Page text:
Back Story: Unlike most typefaces, TypoGrAphiC grew from an undergraduate assignment for a biology course. Mumbai-based graphic designer and typographer Valladares decided to start with the biggest possible questions: what is the meaning of life, and how did it originate on Earth? His research into DNA and its molecular structure provided some inspiration.
“The double helix is quite beautiful in itself, but I found it an inadequate representation of what DNA really is—code. A lot of it.”
“The rungs on its spiral ladder are composed of 4 bases (Adenine, Thymine, Cytosine, and Guanine) that occur sequentially to store information, very much like the dots and dashes of Morse Code, and these serve as a blueprint for every single physical feature of the body, from eye color to body shape. This blew my mind,” he says. “If nature can create all of the variety and beauty of life using just four letters, why can’t I?” And so, we have TypoGrAphiC One and Two: a pair of experimental typefaces meant to communicate various aspects of the genetic code and its manifestation into human life.
Why’s it called TypoGrAphiC? Valladares explored a huge list of words containing A, C, G, and T in his search for the perfect name, but was frustrated to find only unsuitable options such as “cigarettes,” “grammatical,” “biotechnologically,” and “fornicating.” He says, “When I finally reached “typographic” it clicked and I struck out “abducting” with a sigh of relief.”
What are its distinguishing characteristics? TypoGrAphiC One is a set of just four mutating letters—try and guess which ones. Its unique character set boasts roughly 70 alternate glyphs for each of the four, uses a droopy nose as a ligature, and includes a Neanderthal skull, a penis, and a vagina. This purely geometric font starts with the simplest possible letterforms (like the first single-celled living organisms four billion years ago), then represents the process of evolution through OpenType substitution features. Every time one of the four letters is clicked, its glyph mutates, evolving from simple geometric shapes to multifaceted ones, creating a sense of hierarchy through time.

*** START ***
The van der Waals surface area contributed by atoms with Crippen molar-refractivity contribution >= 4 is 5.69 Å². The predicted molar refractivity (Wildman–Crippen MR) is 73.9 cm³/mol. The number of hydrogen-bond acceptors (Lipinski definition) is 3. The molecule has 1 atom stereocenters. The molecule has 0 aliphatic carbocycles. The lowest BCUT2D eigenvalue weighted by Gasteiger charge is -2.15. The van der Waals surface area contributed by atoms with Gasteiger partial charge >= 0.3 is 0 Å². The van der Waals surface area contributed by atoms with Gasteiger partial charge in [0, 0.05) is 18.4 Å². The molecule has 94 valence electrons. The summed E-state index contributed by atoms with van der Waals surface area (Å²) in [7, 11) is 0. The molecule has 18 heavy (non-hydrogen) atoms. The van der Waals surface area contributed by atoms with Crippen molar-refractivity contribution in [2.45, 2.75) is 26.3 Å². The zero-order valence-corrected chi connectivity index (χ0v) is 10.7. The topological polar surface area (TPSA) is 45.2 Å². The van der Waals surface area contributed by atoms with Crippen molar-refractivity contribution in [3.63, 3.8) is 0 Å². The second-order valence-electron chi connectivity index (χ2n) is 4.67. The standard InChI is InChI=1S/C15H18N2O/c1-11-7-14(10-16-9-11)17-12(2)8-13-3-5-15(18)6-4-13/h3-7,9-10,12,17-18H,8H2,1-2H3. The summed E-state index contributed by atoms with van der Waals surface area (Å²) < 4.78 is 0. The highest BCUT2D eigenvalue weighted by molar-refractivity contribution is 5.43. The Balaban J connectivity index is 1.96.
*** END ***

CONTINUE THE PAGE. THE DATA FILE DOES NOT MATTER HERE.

TypoGrAphiC Two, on the other hand, graphically illustrates the role of the genetic code in determining the physical variations of a human being using Ligature Substitution: a specific, encoded set of three letters substitutes for an icon representing a part of the human body. Any change to those same three letters causes a corresponding change to the body part icon.
What should I use it for? TypoGrAphiC has limited practical uses beyond creating first-in-class, A+ posters for science-class assignments—but take a look at the mesmerizing projects and posters Valladares created showcasing the typefaces’ mysterious, hieroglyphic-like patterns.